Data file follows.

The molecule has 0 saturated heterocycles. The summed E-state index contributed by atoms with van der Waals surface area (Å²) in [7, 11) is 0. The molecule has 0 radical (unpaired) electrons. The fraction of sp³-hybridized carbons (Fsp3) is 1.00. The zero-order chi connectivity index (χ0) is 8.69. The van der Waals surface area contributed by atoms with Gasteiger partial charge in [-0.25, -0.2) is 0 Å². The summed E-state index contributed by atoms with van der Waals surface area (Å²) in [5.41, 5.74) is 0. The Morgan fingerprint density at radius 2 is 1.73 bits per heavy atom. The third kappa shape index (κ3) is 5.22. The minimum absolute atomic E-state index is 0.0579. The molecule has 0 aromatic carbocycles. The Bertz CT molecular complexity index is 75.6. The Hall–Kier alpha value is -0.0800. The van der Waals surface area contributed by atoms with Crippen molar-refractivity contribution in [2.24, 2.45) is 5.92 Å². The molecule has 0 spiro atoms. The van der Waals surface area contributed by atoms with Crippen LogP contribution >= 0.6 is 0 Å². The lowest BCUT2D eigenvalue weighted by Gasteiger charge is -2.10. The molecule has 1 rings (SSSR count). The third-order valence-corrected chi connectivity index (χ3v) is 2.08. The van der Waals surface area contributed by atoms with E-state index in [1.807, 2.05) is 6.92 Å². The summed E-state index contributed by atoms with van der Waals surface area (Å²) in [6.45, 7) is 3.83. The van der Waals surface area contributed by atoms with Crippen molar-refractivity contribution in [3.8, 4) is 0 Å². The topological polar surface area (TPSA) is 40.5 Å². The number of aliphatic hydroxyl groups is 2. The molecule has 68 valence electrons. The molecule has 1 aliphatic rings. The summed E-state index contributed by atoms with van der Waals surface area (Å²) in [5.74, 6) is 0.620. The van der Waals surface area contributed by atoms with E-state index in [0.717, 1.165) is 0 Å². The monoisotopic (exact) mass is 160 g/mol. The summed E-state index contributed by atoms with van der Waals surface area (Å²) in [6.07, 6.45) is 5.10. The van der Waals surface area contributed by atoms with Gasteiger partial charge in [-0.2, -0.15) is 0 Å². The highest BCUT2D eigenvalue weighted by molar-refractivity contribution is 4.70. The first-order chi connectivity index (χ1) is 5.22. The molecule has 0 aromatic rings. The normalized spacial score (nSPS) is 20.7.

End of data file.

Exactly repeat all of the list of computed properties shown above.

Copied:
The molecule has 0 saturated heterocycles. The summed E-state index contributed by atoms with van der Waals surface area (Å²) in [7, 11) is 0. The molecule has 0 radical (unpaired) electrons. The fraction of sp³-hybridized carbons (Fsp3) is 1.00. The zero-order chi connectivity index (χ0) is 8.69. The van der Waals surface area contributed by atoms with Gasteiger partial charge in [-0.25, -0.2) is 0 Å². The summed E-state index contributed by atoms with van der Waals surface area (Å²) in [5.41, 5.74) is 0. The Morgan fingerprint density at radius 2 is 1.73 bits per heavy atom. The third kappa shape index (κ3) is 5.22. The minimum absolute atomic E-state index is 0.0579. The molecule has 0 aromatic carbocycles. The Bertz CT molecular complexity index is 75.6. The Hall–Kier alpha value is -0.0800. The van der Waals surface area contributed by atoms with Crippen molar-refractivity contribution in [2.24, 2.45) is 5.92 Å². The molecule has 0 spiro atoms. The van der Waals surface area contributed by atoms with Crippen LogP contribution >= 0.6 is 0 Å². The lowest BCUT2D eigenvalue weighted by Gasteiger charge is -2.10. The molecule has 1 rings (SSSR count). The third-order valence-corrected chi connectivity index (χ3v) is 2.08. The van der Waals surface area contributed by atoms with E-state index in [1.807, 2.05) is 6.92 Å². The summed E-state index contributed by atoms with van der Waals surface area (Å²) in [6.45, 7) is 3.83. The van der Waals surface area contributed by atoms with Crippen molar-refractivity contribution in [3.8, 4) is 0 Å². The topological polar surface area (TPSA) is 40.5 Å². The number of aliphatic hydroxyl groups is 2. The molecule has 68 valence electrons. The molecule has 1 aliphatic rings. The summed E-state index contributed by atoms with van der Waals surface area (Å²) in [5.74, 6) is 0.620. The van der Waals surface area contributed by atoms with E-state index in [0.717, 1.165) is 0 Å². The monoisotopic (exact) mass is 160 g/mol. The summed E-state index contributed by atoms with van der Waals surface area (Å²) in [6.07, 6.45) is 5.10. The van der Waals surface area contributed by atoms with Gasteiger partial charge in [-0.2, -0.15) is 0 Å². The highest BCUT2D eigenvalue weighted by molar-refractivity contribution is 4.70. The first-order chi connectivity index (χ1) is 5.22. The molecule has 0 aromatic rings. The normalized spacial score (nSPS) is 20.7.